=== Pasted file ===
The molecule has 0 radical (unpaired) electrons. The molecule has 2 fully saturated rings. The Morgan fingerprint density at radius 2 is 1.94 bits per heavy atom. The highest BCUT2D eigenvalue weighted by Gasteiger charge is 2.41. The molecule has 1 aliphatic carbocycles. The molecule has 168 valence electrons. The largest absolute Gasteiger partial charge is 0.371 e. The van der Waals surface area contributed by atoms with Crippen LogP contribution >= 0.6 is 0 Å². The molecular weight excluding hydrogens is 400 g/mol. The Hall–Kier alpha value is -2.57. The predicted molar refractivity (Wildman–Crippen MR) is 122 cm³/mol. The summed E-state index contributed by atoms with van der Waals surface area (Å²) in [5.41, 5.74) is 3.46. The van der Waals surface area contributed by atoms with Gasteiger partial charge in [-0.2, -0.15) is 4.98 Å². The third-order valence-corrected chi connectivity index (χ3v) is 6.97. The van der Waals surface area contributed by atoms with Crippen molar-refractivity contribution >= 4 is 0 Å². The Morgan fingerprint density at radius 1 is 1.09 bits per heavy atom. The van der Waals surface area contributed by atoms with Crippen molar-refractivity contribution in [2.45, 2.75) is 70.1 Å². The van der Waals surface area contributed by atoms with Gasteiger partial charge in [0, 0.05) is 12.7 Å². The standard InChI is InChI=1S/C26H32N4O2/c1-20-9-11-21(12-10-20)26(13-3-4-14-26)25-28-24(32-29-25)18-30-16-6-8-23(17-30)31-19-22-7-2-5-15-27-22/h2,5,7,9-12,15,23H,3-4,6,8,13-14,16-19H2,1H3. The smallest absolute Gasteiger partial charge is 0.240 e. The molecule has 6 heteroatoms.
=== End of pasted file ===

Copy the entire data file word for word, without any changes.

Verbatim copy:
The molecule has 0 radical (unpaired) electrons. The molecule has 2 fully saturated rings. The Morgan fingerprint density at radius 2 is 1.94 bits per heavy atom. The highest BCUT2D eigenvalue weighted by Gasteiger charge is 2.41. The molecule has 1 aliphatic carbocycles. The molecule has 168 valence electrons. The largest absolute Gasteiger partial charge is 0.371 e. The van der Waals surface area contributed by atoms with Crippen LogP contribution >= 0.6 is 0 Å². The molecular weight excluding hydrogens is 400 g/mol. The Hall–Kier alpha value is -2.57. The predicted molar refractivity (Wildman–Crippen MR) is 122 cm³/mol. The summed E-state index contributed by atoms with van der Waals surface area (Å²) in [5.41, 5.74) is 3.46. The van der Waals surface area contributed by atoms with Gasteiger partial charge in [-0.2, -0.15) is 4.98 Å². The third-order valence-corrected chi connectivity index (χ3v) is 6.97. The van der Waals surface area contributed by atoms with Crippen molar-refractivity contribution >= 4 is 0 Å². The Morgan fingerprint density at radius 1 is 1.09 bits per heavy atom. The van der Waals surface area contributed by atoms with Crippen molar-refractivity contribution in [2.45, 2.75) is 70.1 Å². The van der Waals surface area contributed by atoms with Gasteiger partial charge in [0, 0.05) is 12.7 Å². The standard InChI is InChI=1S/C26H32N4O2/c1-20-9-11-21(12-10-20)26(13-3-4-14-26)25-28-24(32-29-25)18-30-16-6-8-23(17-30)31-19-22-7-2-5-15-27-22/h2,5,7,9-12,15,23H,3-4,6,8,13-14,16-19H2,1H3. The smallest absolute Gasteiger partial charge is 0.240 e. The molecule has 6 heteroatoms.